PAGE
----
Latest blog entries
The Art of Writing a Blogpost
Mar 09 2017 : Matias Vera
Feb 14 2017 : Felipe Ripoll
Do you need a blazing fast reverse geocoder? Enter offline-geocoder!
Jan 18 2017 : Roberto Romero
MongooseIM has RESTful services!! Here I show how you can use them in an iOS application.
Dec 13 2016 : Sergio Abraham
20 Questions, or Maybe a Few More
Nov 16 2016 : Stephanie Goldner
Because conferences and meetups are not just about the technical stuff.
Nov 01 2016 : Pablo Villar
Sharing some light on how it is to partner with us.
Oct 27 2016 : Inaka
How to easily play a sound in Android
Oct 25 2016 : Giaquinta Emiliano
We're publishing our work guidelines for the world to see.
Oct 13 2016 : Brujo Benavides
Using niffy to simplify working with NIFs on Erlang
Oct 05 2016 : Hernan Rivas Acosta
How to write clear function signatures, yet expressive, while following Swift 3 API design guidelines.
Sep 16 2016 : Pablo Villar
How to automatically trigger rails tests with a Jenkins job
Sep 14 2016 : Demian Sciessere
A description of our usual stack for building REST servers in Erlang
Sep 06 2016 : Brujo Benavides
Using Erlang's External Term Format
Aug 17 2016 : Hernan Rivas Acosta
Integrating our Android linter with Github's pull requests
Aug 04 2016 : Fernando Ramirez and Euen Lopez
Introducing how to implement passwordless login with phoenix framework
Jul 27 2016 : Thiago Borges
Our newest game to test your Beam Skills
Jul 14 2016 : Brujo Benavides
Three Open Source Projects, one App
Jun 28 2016 : Andrés Gerace
Running credo checks for elixir code on your github pull requests
Jun 16 2016 : Alejandro Mataloni
Thoughts on rebar3
Jun 08 2016 : Hernán Rivas Acosta
What's in a Hackathon?
What’s in a Hackathon?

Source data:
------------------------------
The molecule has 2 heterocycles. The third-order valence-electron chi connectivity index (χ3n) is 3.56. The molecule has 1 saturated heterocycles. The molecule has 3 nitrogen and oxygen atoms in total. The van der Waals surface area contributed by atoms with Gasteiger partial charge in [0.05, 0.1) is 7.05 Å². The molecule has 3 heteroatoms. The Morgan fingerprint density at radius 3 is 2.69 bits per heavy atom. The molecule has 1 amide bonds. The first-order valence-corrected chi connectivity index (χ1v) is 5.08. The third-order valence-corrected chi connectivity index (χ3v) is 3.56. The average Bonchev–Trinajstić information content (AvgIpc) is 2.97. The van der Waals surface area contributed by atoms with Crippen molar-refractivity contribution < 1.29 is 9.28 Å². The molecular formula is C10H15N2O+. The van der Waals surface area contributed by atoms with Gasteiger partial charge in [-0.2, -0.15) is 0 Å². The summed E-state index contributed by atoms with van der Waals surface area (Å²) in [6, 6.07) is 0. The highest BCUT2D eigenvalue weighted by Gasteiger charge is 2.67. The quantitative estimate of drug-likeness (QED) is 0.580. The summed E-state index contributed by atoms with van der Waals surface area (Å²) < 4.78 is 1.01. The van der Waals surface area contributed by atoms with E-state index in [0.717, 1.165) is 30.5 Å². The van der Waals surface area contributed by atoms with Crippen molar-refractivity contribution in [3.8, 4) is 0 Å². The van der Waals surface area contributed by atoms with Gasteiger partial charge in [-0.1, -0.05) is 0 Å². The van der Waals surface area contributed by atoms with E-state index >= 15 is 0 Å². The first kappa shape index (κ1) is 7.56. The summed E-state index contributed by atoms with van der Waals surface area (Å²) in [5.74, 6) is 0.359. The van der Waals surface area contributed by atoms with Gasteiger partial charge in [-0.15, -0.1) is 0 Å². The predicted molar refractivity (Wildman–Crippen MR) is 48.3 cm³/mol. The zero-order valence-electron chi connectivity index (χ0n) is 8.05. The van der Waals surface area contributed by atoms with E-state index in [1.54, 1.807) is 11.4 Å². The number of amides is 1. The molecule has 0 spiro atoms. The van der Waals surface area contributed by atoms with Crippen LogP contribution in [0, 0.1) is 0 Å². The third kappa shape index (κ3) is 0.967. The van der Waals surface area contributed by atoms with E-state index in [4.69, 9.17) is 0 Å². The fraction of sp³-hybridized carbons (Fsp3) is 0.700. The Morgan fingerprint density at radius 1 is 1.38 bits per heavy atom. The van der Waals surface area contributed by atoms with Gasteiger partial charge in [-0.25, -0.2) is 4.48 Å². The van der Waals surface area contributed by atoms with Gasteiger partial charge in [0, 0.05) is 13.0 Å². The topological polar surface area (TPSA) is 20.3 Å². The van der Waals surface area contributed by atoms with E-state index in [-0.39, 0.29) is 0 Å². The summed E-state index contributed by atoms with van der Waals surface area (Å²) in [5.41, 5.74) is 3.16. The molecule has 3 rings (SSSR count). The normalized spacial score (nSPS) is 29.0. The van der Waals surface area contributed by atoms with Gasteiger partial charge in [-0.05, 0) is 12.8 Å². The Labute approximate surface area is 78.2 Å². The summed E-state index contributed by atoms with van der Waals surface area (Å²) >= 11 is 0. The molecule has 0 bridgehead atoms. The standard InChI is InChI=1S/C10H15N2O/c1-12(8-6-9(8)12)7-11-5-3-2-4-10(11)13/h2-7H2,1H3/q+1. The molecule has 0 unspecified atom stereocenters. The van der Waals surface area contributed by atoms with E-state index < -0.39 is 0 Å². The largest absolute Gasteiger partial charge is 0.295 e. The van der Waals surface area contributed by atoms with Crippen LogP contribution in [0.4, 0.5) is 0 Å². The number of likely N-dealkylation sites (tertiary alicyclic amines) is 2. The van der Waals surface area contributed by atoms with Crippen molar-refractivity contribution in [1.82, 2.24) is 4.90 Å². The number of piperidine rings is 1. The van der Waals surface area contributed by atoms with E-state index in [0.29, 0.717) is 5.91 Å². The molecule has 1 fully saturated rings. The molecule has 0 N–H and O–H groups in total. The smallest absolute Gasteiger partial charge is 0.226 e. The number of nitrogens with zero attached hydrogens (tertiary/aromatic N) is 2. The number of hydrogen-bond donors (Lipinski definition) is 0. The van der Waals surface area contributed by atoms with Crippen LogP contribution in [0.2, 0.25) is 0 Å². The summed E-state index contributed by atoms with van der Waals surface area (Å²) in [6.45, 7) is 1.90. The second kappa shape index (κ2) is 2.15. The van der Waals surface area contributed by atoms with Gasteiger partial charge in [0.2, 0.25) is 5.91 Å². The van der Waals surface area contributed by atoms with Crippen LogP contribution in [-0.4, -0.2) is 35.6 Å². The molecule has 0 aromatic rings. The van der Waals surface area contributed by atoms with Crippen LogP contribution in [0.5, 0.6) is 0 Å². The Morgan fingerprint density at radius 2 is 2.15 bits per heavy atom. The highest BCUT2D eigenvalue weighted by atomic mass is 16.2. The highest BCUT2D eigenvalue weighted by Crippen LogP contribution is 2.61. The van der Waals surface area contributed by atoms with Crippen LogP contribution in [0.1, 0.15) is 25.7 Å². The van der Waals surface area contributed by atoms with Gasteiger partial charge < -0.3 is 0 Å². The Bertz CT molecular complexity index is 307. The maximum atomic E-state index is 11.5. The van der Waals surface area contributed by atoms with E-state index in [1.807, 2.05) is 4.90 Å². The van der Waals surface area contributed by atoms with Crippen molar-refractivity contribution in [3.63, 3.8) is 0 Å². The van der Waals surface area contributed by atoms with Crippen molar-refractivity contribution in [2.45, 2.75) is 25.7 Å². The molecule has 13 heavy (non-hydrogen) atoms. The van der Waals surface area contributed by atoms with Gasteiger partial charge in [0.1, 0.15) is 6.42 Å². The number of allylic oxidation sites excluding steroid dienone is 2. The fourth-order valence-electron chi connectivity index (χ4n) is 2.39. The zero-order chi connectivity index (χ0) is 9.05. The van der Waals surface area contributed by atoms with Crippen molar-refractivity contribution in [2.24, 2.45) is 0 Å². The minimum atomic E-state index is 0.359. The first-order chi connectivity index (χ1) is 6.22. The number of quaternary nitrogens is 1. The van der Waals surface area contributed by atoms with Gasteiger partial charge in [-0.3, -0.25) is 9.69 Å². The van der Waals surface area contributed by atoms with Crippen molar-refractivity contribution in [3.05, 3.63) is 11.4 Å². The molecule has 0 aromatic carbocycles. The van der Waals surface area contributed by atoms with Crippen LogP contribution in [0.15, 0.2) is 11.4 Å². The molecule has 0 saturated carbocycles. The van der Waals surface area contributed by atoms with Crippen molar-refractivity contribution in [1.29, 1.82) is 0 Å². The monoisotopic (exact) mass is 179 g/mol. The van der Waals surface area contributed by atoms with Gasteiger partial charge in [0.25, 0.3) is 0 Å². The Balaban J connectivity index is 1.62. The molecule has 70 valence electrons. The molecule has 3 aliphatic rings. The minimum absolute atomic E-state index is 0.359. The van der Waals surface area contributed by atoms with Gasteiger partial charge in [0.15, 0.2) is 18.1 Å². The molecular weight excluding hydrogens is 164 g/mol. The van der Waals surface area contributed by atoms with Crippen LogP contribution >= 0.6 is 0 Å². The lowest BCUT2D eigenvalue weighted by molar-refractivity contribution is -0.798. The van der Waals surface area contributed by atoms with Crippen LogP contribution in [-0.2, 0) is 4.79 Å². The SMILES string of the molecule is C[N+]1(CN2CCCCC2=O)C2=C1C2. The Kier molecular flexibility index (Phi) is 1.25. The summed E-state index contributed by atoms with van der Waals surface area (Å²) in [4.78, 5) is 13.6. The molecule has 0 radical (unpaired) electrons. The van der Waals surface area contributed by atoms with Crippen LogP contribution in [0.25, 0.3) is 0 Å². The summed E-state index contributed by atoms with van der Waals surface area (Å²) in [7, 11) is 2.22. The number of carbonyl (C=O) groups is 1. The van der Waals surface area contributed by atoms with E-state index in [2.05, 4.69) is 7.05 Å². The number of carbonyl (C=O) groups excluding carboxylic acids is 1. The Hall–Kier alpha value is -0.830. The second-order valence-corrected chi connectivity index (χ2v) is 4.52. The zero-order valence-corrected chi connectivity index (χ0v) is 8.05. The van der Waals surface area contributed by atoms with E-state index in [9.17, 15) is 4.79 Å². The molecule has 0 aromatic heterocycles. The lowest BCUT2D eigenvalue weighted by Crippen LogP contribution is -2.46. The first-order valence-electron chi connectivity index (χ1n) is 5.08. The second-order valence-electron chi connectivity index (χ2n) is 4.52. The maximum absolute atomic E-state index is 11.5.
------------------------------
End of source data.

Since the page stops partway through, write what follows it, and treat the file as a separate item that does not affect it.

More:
Only the most powerful tool a tech organization has to boost productivity, creativity, and teamwork! Last Thursday, April 28th Inaka held its 3rd Annual Hackathon but this year with a twist!
Competitors were allowed to order hardware within a certain monetary range to create their products. There were 5 teams made up of backend and frontend developers, QA, and PMs. Each team met before the competition to decide upon a project and order all the necessary equipment before the big day.
So how did it go? See for yourself:
I know I speak for the team and management when I say it was a great success! Each team was able to work together over 1 work day to create powerful products from great ideas.
What was different about this year was that every team built a final product that WORKED! Also, as said by one of our team members "the most impressive thing of this hackathon is that everybody did something. Everybody worked for 8 hours!"
I’m sure you’d love to know what the projects were, but given that some of them will continue to be developed and the winner will compete against the wider ESL organization, those are still TOP SECRET!
But if you think a Hackathon is just about the final product, you’re missing the point. It’s so much more than that! Over the past 3 Hackathons we’ve learned a couple of things:
- This is an essential team building opportunity. Developers who normally don’t work together have to create an alliance under pressure to drive a successful outcome.
- It breaks team members out of their typical role and into a product development role. Devs don't always have many opportunities to create something they ideate from scratch. This gives them that chance and the learning experiences that comes with it.
- As a nice side effect of the friendly competition comes a productivity boost! We find that our teams look forward to the Hackathon year after year, and see it as a “creative break” from their regular projects where they get to do what they love on their own terms.
We will continue to organize Hackathons at Inaka and know that there is still much to learn! Any feedback readers have on what they love about hackathons they’ve attended would be greatly appreciated!
Until next year!